Next I must address the Russian Roulette category of fleeting gustatory experiences. I find that this most often applies to fresh produce, especially stone fruits, but can also be experienced at restaurants. You know that your peach, or pear, or disco fries have the potential to be incredible, an experience bordering on extreme greatness but you really have no idea if that greatness will strike today or anytime soon . The peach smelled ripe but isn’t quite there yet, the pear felt soft and juicy but had a severe graininess that you just didn’t do it for you. And the past two times you had disco fries at your favorite pub were vastly different experiences: once it was amazing, an experience not to be outdone, a harmonious balance of potato-gravy-and-cheese, the perfect comfort to your shitty workday, and the time following they were so drowned in cheese you couldn’t even get through half–so really, who knows what will appear today when you order them? I find the mecca of the culinary Roulette wheel to be a perfect avocado. Avocados are almost always good, they add richness and creaminess to anything they grace while still being a humble plant product. Buying super ripe avocados for mashing into guacamole immediately is rarely a challenge, but I find I usually buy a firm avocado and take my chances. Sometimes I leave it out, wait and hope it gets ripe enough to mash on the day I feel like guacamole. Other times I put it in the fridge hoping to stave off its ripening and pull it out a day or two before I want to slice it up for a burger or a sandwich, hoping I have timed it right. Sometimes it’s a bit too soft to be properly sliced and sometimes it’s still a little too firm for maximum enjoyment, but sometimes it is perfect. This happened a few days ago, the same warm Friday evening I had my first Watermelon Ale. The avocado was perfect–not too hard and not too soft, just right to be sliced and put onto my tempeh bacon, lettuce, tomato, poached egg sandwich with mustard and sriracha. It held its shape when sliced but was soft enough to yield peak creaminess to the sandwich experience. This was a perfect avocado, an event that comes along just often enough to remind you that it does exist and is not in fact a mirage or figment of your memory. The joy of striking it rich on the culinary roulette wheel is always tempered by the heartache that gently reminds you that you have no idea or control when it will happen again.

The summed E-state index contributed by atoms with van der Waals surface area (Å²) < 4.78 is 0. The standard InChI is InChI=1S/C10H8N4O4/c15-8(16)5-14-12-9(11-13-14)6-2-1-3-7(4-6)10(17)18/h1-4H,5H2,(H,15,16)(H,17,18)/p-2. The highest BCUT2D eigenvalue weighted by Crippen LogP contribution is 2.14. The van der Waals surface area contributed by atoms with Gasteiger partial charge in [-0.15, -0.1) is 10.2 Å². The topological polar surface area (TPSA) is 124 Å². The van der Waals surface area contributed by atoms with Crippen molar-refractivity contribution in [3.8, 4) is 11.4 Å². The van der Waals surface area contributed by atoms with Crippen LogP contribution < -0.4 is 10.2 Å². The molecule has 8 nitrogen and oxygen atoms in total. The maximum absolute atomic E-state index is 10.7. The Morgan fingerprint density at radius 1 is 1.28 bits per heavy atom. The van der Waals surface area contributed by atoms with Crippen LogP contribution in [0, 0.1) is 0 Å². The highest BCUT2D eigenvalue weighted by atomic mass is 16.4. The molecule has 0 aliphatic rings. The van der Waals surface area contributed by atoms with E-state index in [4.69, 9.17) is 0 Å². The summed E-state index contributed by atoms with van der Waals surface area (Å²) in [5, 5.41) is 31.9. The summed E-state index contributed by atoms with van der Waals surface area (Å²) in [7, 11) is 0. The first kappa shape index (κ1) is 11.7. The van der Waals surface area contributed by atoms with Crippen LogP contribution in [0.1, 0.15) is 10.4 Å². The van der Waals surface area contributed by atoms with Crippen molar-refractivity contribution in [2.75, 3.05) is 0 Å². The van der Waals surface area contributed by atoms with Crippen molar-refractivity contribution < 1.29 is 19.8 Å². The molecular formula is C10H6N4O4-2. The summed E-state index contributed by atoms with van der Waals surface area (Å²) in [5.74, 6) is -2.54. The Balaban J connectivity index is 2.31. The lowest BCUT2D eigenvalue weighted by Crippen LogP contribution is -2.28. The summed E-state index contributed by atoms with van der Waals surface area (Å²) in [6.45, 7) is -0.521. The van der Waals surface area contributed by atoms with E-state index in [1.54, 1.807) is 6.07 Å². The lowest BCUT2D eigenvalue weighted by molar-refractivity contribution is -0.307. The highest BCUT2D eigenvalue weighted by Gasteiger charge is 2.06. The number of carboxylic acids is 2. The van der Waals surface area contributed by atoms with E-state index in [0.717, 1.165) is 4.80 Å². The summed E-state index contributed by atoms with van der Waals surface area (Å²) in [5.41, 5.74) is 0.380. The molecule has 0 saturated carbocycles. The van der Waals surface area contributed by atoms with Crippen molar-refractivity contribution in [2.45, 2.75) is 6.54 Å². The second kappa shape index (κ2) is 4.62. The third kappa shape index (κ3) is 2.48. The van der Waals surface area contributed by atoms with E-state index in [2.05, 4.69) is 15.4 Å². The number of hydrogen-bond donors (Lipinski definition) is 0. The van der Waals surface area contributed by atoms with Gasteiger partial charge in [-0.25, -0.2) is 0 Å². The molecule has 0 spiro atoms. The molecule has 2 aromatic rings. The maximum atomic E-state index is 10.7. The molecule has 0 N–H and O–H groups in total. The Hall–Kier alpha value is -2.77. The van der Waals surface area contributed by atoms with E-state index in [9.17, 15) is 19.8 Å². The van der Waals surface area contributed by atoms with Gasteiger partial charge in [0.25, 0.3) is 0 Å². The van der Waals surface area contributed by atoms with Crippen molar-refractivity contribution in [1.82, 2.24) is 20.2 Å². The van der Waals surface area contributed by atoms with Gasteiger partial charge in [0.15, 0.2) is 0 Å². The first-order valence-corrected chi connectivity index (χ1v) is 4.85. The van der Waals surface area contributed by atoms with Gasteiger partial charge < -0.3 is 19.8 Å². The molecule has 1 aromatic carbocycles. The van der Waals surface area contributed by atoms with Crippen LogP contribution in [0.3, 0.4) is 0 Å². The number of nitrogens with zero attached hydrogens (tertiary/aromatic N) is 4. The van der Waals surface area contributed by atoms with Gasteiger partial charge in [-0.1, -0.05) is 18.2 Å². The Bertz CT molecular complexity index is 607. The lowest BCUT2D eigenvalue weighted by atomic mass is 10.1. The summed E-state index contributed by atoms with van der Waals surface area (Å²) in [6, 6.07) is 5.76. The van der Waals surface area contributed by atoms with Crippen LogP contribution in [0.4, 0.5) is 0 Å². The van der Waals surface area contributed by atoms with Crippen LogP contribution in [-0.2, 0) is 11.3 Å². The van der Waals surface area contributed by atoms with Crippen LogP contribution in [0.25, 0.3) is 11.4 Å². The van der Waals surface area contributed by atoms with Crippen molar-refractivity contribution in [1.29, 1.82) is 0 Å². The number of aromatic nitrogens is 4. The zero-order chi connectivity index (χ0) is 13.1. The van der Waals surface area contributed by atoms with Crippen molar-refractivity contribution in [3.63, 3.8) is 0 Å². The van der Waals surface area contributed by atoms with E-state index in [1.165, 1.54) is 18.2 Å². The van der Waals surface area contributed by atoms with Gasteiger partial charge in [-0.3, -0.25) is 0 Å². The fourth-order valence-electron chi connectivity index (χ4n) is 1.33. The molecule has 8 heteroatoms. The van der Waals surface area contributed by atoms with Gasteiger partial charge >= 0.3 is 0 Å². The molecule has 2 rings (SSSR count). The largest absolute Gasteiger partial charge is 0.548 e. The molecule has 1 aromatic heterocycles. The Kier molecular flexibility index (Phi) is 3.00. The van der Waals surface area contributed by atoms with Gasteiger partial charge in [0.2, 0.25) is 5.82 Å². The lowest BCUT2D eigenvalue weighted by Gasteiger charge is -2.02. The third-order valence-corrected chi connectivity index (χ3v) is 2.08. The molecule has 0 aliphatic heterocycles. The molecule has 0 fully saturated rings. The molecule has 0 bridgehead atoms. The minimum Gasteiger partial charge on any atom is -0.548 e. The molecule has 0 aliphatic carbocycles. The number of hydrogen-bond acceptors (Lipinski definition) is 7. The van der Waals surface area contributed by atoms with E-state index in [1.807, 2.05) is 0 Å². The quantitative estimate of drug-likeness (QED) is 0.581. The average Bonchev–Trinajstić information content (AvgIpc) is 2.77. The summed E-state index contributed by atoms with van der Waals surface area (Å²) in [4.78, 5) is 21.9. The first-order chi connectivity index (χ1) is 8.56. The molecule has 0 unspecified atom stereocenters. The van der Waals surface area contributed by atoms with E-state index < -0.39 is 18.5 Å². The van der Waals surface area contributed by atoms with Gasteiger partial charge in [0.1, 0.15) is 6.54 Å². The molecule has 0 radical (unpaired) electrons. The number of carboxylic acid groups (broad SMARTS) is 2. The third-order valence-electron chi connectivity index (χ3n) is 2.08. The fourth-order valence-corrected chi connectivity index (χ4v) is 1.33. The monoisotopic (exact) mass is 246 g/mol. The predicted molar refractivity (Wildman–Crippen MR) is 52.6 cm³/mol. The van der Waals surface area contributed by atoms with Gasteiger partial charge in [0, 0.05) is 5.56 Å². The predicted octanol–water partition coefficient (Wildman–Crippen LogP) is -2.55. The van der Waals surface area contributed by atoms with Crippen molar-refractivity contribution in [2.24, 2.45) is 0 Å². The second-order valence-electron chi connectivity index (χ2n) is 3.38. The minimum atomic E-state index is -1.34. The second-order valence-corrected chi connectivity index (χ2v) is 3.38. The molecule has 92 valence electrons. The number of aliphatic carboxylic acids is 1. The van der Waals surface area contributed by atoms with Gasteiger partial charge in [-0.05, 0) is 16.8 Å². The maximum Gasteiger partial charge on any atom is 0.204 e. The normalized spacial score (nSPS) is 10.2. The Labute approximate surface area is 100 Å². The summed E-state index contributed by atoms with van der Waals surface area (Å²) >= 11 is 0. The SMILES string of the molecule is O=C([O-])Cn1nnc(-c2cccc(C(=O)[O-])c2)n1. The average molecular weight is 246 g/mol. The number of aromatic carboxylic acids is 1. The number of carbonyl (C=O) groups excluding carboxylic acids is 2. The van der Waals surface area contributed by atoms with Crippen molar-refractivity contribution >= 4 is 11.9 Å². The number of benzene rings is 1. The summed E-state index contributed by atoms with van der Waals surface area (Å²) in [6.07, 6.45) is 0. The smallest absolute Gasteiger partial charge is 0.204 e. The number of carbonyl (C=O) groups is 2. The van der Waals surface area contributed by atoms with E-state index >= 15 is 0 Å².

Finally, we must discuss the saddest and most elusive of all gustatory experiences: the lone ranger. These are the experiences that reach the beatific, a meal so incredible that you need a shot and a beer immediately following just to ease yourself off the high. There is no room for heartache during this experience because you are too busy pushing your own limits of gluttony to think this might be the one and only time you eat this meal. The heartache comes later, much later. The trouble with these solitary experiences is that you have no idea they are about to occur because it’s the first time you are going in for this meal and you often have no prior knowledge that it will in fact be your last meal exactly like it. There is no way to prepare for the experience or the subsequent knowledge of its isolation. With all that said let me share with you my most recent lone ranger. My husband isn’t a huge shellfish fan so I rarely, if ever, make it at home. I love baked stuffed shrimp but many places seem to make it as an homage to mediocrity. One day I had a hankering for some baked stuffed shrimp and I found a review of a seafood and jazz place in town. It had apparently been there for quite some time but was just off the main street and I had never noticed it. We decide to go for dinner, and despite it being almost deserted the food was incredible. The baked stuffed shrimp were amazing, dripping with butter, and a very-lemony-real-crab-meat stuffing . The family style side of julienne vegetables was also delicious and doused with butter. I thought to myself “Here is a place I can come when I have a hankering for seafood. I bet everything is good – who am I kidding I am only ever going to order the shrimp.” I was in a state of ecstasy that prevented me from having a conversation with my husband about anything other than how amazing my meal was. We made it home for a night cap and I went to bed fat and happy. A few months went by and my hankering returned, but this time I thought I knew the remedy. We went downtown, parked, and he listened to me blather on about stuffed shrimp on the short walk to the restaurant doors that were closed – permanently. I was devastated. The heartache was severe. It took me weeks to mourn the loss of the possibility of repeating my gluttony. I probably should have spent more time noticing how empty it was the last time we were there but I was taken over by forces I could not control. I can only take solace in knowing that I could not have enjoyed it any more if I had known it was going to be a one time experience. I enjoyed that meal to the fullest extent of my ability and had I known what was to come the ecstasy probably would have been laced with heartache and in fact not ecstasy at all. Although these single experiences bring with them the deepest sorrow in addition to the greatest euphoria we are still the better for them.
All types of ephemeral gustatory experiences provide us with two equally important things: the feelings of joy and familiarity and the knowledge of powerlessness in a world where we believe we have conquered all.